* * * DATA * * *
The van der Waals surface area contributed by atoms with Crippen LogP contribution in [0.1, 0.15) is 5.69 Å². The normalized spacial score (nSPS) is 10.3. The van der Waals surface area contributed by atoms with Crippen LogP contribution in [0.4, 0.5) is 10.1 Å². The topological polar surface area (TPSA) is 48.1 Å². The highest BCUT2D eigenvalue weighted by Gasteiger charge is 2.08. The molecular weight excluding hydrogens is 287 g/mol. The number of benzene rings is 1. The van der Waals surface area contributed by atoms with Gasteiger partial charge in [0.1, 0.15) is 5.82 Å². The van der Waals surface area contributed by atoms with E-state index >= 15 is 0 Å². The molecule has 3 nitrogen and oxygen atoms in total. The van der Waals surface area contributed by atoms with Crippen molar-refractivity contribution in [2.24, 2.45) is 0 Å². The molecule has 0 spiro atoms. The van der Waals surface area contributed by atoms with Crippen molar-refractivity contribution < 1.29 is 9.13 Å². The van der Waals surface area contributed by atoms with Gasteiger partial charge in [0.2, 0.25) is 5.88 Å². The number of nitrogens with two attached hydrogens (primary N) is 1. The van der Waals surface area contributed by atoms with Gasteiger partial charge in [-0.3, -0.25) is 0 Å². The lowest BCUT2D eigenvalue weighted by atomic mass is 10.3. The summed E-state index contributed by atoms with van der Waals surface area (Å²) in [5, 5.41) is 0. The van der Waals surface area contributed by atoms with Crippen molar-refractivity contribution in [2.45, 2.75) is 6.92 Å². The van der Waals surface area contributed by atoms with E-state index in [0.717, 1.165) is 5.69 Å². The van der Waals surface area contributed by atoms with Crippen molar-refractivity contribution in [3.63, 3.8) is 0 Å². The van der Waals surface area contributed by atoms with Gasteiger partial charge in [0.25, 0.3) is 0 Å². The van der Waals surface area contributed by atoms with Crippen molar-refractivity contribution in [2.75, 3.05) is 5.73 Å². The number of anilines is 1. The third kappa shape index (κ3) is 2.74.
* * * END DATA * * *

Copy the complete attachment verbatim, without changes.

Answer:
The van der Waals surface area contributed by atoms with Crippen LogP contribution in [0.1, 0.15) is 5.69 Å². The normalized spacial score (nSPS) is 10.3. The van der Waals surface area contributed by atoms with Crippen LogP contribution in [0.4, 0.5) is 10.1 Å². The topological polar surface area (TPSA) is 48.1 Å². The highest BCUT2D eigenvalue weighted by Gasteiger charge is 2.08. The molecular weight excluding hydrogens is 287 g/mol. The number of benzene rings is 1. The van der Waals surface area contributed by atoms with Gasteiger partial charge in [0.1, 0.15) is 5.82 Å². The van der Waals surface area contributed by atoms with E-state index >= 15 is 0 Å². The molecule has 3 nitrogen and oxygen atoms in total. The van der Waals surface area contributed by atoms with Crippen molar-refractivity contribution in [2.24, 2.45) is 0 Å². The molecule has 0 spiro atoms. The van der Waals surface area contributed by atoms with Crippen molar-refractivity contribution < 1.29 is 9.13 Å². The van der Waals surface area contributed by atoms with Gasteiger partial charge in [0.2, 0.25) is 5.88 Å². The number of nitrogens with two attached hydrogens (primary N) is 1. The van der Waals surface area contributed by atoms with Gasteiger partial charge in [-0.3, -0.25) is 0 Å². The lowest BCUT2D eigenvalue weighted by atomic mass is 10.3. The summed E-state index contributed by atoms with van der Waals surface area (Å²) in [5, 5.41) is 0. The van der Waals surface area contributed by atoms with Crippen molar-refractivity contribution in [2.45, 2.75) is 6.92 Å². The van der Waals surface area contributed by atoms with E-state index in [0.717, 1.165) is 5.69 Å². The van der Waals surface area contributed by atoms with Crippen molar-refractivity contribution in [3.63, 3.8) is 0 Å². The van der Waals surface area contributed by atoms with Gasteiger partial charge in [0.25, 0.3) is 0 Å². The van der Waals surface area contributed by atoms with Crippen molar-refractivity contribution in [2.75, 3.05) is 5.73 Å². The number of anilines is 1. The third kappa shape index (κ3) is 2.74.